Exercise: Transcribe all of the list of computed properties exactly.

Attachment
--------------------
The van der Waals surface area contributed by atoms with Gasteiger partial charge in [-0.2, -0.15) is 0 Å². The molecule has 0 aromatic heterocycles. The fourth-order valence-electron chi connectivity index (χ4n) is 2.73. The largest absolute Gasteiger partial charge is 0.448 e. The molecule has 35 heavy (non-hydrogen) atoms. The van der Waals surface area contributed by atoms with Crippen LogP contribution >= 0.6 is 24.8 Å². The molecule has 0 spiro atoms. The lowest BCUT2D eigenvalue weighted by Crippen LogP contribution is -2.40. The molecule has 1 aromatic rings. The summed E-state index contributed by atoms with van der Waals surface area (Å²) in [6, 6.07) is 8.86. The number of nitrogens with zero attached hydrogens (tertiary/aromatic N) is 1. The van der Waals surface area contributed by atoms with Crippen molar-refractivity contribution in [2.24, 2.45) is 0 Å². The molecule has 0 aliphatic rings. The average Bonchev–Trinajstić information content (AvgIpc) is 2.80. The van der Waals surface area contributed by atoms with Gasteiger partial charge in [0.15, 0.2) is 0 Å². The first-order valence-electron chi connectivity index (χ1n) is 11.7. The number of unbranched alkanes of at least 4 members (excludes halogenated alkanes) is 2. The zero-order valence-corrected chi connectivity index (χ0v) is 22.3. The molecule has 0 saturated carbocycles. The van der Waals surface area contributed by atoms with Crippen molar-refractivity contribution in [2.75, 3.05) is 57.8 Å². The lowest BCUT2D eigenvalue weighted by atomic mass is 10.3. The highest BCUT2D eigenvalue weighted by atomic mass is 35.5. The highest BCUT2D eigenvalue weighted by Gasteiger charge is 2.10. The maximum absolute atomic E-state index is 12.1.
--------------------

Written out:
The van der Waals surface area contributed by atoms with Gasteiger partial charge in [-0.2, -0.15) is 0 Å². The molecule has 0 aromatic heterocycles. The fourth-order valence-electron chi connectivity index (χ4n) is 2.73. The largest absolute Gasteiger partial charge is 0.448 e. The molecule has 35 heavy (non-hydrogen) atoms. The van der Waals surface area contributed by atoms with Crippen LogP contribution >= 0.6 is 24.8 Å². The molecule has 0 spiro atoms. The lowest BCUT2D eigenvalue weighted by Crippen LogP contribution is -2.40. The molecule has 1 aromatic rings. The summed E-state index contributed by atoms with van der Waals surface area (Å²) in [6, 6.07) is 8.86. The number of nitrogens with zero attached hydrogens (tertiary/aromatic N) is 1. The van der Waals surface area contributed by atoms with Crippen molar-refractivity contribution in [2.24, 2.45) is 0 Å². The molecule has 0 aliphatic rings. The average Bonchev–Trinajstić information content (AvgIpc) is 2.80. The van der Waals surface area contributed by atoms with Gasteiger partial charge in [0.15, 0.2) is 0 Å². The first-order valence-electron chi connectivity index (χ1n) is 11.7. The number of unbranched alkanes of at least 4 members (excludes halogenated alkanes) is 2. The zero-order valence-corrected chi connectivity index (χ0v) is 22.3. The molecule has 0 saturated carbocycles. The van der Waals surface area contributed by atoms with Crippen molar-refractivity contribution in [2.75, 3.05) is 57.8 Å². The lowest BCUT2D eigenvalue weighted by atomic mass is 10.3. The highest BCUT2D eigenvalue weighted by atomic mass is 35.5. The highest BCUT2D eigenvalue weighted by Gasteiger charge is 2.10. The maximum absolute atomic E-state index is 12.1.